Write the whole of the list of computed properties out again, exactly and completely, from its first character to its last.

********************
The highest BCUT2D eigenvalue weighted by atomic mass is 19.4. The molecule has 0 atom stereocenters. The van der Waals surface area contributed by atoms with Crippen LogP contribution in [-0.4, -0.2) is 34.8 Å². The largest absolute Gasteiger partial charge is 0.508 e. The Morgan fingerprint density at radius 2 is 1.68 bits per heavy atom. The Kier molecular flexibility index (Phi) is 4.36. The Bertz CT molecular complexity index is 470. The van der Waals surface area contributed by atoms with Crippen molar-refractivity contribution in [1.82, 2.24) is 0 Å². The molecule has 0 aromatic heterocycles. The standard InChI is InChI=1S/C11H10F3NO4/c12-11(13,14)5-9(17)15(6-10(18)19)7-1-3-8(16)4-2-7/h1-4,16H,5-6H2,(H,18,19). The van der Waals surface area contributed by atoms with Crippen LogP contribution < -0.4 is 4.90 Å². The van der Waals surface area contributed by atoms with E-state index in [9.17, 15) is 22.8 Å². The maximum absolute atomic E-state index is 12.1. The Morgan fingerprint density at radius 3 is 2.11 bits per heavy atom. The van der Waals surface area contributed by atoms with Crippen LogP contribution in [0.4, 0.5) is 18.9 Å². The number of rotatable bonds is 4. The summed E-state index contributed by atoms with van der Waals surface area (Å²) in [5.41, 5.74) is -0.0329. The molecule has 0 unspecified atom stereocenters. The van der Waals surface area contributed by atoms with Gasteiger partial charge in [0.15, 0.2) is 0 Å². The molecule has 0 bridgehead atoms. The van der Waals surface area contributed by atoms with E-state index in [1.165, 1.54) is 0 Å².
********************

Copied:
The highest BCUT2D eigenvalue weighted by atomic mass is 19.4. The molecule has 0 atom stereocenters. The van der Waals surface area contributed by atoms with Crippen LogP contribution in [-0.4, -0.2) is 34.8 Å². The largest absolute Gasteiger partial charge is 0.508 e. The Morgan fingerprint density at radius 2 is 1.68 bits per heavy atom. The Kier molecular flexibility index (Phi) is 4.36. The Bertz CT molecular complexity index is 470. The van der Waals surface area contributed by atoms with Crippen molar-refractivity contribution in [1.82, 2.24) is 0 Å². The molecule has 0 aromatic heterocycles. The standard InChI is InChI=1S/C11H10F3NO4/c12-11(13,14)5-9(17)15(6-10(18)19)7-1-3-8(16)4-2-7/h1-4,16H,5-6H2,(H,18,19). The van der Waals surface area contributed by atoms with Crippen LogP contribution < -0.4 is 4.90 Å². The van der Waals surface area contributed by atoms with E-state index in [9.17, 15) is 22.8 Å². The maximum absolute atomic E-state index is 12.1. The Morgan fingerprint density at radius 3 is 2.11 bits per heavy atom. The van der Waals surface area contributed by atoms with Crippen LogP contribution in [0.4, 0.5) is 18.9 Å². The number of rotatable bonds is 4. The summed E-state index contributed by atoms with van der Waals surface area (Å²) in [5.41, 5.74) is -0.0329. The molecule has 0 unspecified atom stereocenters. The van der Waals surface area contributed by atoms with Gasteiger partial charge in [0.15, 0.2) is 0 Å². The molecule has 0 bridgehead atoms. The van der Waals surface area contributed by atoms with E-state index in [1.165, 1.54) is 0 Å².